By Cara McKenna, Local Journalism Initiative Reporter, The Discourse
A Nisg̱a’a scholar at the head of a new centre at the University of British Columbia is working to bring attention to the ongoing criminalization of Indigenous fisheries.
Scientist Andrea Reid is the principal investigator at the Centre for Indigenous Fisheries, which launched in January.
The centre’s director says the project — based out of UBC’s larger Institute for the Oceans and Fisheries — has been years in the making.
“The Centre for Indigenous Fisheries is really positioned around community-based work and bringing Indigenous communities in as full partners around the research process,” she says.
“The work … is really about responding to community needs. Our first projects are based around ideas of the nations .125we’ve consulted with.375.”
One of the centre’s first initiatives, that will continue through 2021, is a multimedia project called Fish Outlaws, documenting the criminalization and dispossession of Indigenous fisheries around the Salish Sea.
The National Geographic Society has given a grant to four of its designated “National Geographic Explorers” — Reid, conservation scientist Lauren Eckert, documentarian Amy Romer, and Lummi writer Rena Priest — to work with nations to record the issue and imagine a fairer future.
“We’re bringing together all of our passions on this project,” Reid says.
“We hope to be building an interactive and multimedia website that brings together the main outputs of all of our skill sets.”
The four women will do archival research and consult with communities on both sides of the Canada-U.S. border to build their website, which will share stories, essential histories, and community visions for justice.
“We’re really trying to create space for youth in this process, so we’re currently identifying some key youth who are engaged in stewardship in their communities and want to get more exposure,” Reid says.
“What we’ll be doing is having them participate in our interviews and be there alongside us.”
Reid says they’re also looking to hear from people in West Coast communities who have stories to share about fishery-related injustices.
The effort is inspired in part by the recent high-profile violence that erupted on the East Coast, where non-Indigenous commercial fishers began attacking treaty-protected Mi’kmaq lobster harvesters, their catches and equipment.
In B.C., First Nations fishers have been charged for holding their first salmon ceremonies, or arrested after being hounded to sell fish by undercover fisheries officers, and tensions have generally been high between Indigenous and commercial fishers over demand for increasingly limited seafood stocks.
“In many cases there are individuals who have been fined … for exercising what ought to be constitutionally-protected fishing rights,” Reid says.
“We really want to explore these topics here (and) we’re aware of these parallels that are broader.”
Other projects on the horizon for the Centre for Indigenous Fisheries include research partnerships with several First Nations in the Lower Fraser region, and hiring on another faculty member.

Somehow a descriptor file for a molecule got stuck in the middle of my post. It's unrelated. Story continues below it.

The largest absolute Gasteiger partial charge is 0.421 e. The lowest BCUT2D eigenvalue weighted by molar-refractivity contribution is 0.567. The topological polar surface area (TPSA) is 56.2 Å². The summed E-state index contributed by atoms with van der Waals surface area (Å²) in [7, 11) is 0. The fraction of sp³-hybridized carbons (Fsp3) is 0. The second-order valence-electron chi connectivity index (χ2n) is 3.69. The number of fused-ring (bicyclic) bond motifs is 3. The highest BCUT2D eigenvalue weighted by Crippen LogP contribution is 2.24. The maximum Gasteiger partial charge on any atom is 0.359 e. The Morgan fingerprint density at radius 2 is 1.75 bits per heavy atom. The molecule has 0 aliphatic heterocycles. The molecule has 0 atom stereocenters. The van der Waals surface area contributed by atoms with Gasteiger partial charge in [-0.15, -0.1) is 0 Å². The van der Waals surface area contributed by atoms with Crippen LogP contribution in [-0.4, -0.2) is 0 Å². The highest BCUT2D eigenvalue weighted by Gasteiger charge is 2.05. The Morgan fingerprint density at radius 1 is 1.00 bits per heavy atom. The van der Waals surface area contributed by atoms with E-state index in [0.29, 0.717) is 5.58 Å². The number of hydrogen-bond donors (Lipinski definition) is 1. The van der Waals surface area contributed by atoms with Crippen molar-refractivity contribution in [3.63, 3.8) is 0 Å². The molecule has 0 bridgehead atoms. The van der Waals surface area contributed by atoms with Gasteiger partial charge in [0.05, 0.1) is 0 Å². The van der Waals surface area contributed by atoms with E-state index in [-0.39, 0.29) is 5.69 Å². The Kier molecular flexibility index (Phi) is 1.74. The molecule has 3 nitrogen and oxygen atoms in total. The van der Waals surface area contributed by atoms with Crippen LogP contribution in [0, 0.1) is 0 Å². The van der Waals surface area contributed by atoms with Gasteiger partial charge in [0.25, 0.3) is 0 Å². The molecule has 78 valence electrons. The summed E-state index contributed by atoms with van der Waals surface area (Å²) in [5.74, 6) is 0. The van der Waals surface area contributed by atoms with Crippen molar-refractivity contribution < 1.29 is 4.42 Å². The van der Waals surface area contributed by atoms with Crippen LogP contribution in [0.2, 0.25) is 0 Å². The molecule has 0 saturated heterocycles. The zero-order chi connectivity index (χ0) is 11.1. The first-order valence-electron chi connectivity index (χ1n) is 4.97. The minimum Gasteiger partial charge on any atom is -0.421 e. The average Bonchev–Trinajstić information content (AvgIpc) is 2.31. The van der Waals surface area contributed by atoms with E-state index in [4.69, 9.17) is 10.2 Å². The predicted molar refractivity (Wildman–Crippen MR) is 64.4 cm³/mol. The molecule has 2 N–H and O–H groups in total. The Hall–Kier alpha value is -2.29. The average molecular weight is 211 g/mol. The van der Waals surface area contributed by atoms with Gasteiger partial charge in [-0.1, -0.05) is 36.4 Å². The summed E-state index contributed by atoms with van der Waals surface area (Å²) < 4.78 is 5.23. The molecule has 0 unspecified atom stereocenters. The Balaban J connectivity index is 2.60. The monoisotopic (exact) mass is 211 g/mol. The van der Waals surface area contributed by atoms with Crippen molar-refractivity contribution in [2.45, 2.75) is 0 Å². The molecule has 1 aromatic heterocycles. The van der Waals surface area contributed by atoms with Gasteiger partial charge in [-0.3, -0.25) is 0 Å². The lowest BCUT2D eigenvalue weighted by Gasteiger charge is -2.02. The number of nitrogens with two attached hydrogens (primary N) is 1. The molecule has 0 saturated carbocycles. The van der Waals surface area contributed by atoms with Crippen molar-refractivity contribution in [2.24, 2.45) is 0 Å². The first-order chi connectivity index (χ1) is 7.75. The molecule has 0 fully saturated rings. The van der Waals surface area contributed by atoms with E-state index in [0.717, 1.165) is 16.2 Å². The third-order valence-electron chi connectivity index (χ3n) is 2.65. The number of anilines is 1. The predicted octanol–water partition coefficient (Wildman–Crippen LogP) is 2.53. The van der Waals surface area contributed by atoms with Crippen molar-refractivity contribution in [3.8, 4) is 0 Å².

Fisheries historian Dianne Newell, interim director of the centre, says this launch has been a longtime coming.
Newell has been working at UBC since the 1980s, and says though there has been interest in more Indigenous-focused research on fisheries in the Faculty of Science, things haven’t aligned in the right way until now.
Newell was key in forming a committee that eventually pitched the idea of an Indigenous fisheries centre to UBC.
“When I was putting together our physical proposal, I did a lot of research, I went all over campus,” she says.
“I was very fortunate that everyone was so supportive of this idea.”
Newell says after years of work in the faculty and consulting with communities, “the stars aligned” when they were able to recruit Reid.
“She’s unstoppable in terms of reaching out to communities. She sees that as her need as well as her obligation,” Newell says.
“People will really respond to her. She’s also walking into an environment that’s already started to change.”
Currently, Reid is the only Indigenous-identifying person in UBC’s Faculty of Science.
She is a citizen of Nisg̱a’a Nation in northwestern B.C., but grew up on the opposite coast on Prince Edward Island.
Her work with Indigenous fisheries has brought her around the world, but eventually brought her back home, where she’s been able to contribute research, connect with relatives and ultimately be a part of something she says was started by her ancestors.
“.125It’s been.375 a pathway to reconnect to a part of my heritage that I didn’t get to grow up with,” she says. “It was a path home for me.”
Her experience has led her to want to create space for Indigenous students at UBC, as they work on their own projects that will allow them to connect with culture and their own home territories.
“That’s going to be a major focus for me moving forward is their training and their mentorship,” she says.
“We need to cultivate a more positive environment where students aren’t asked to leave a part of themselves at the door.”
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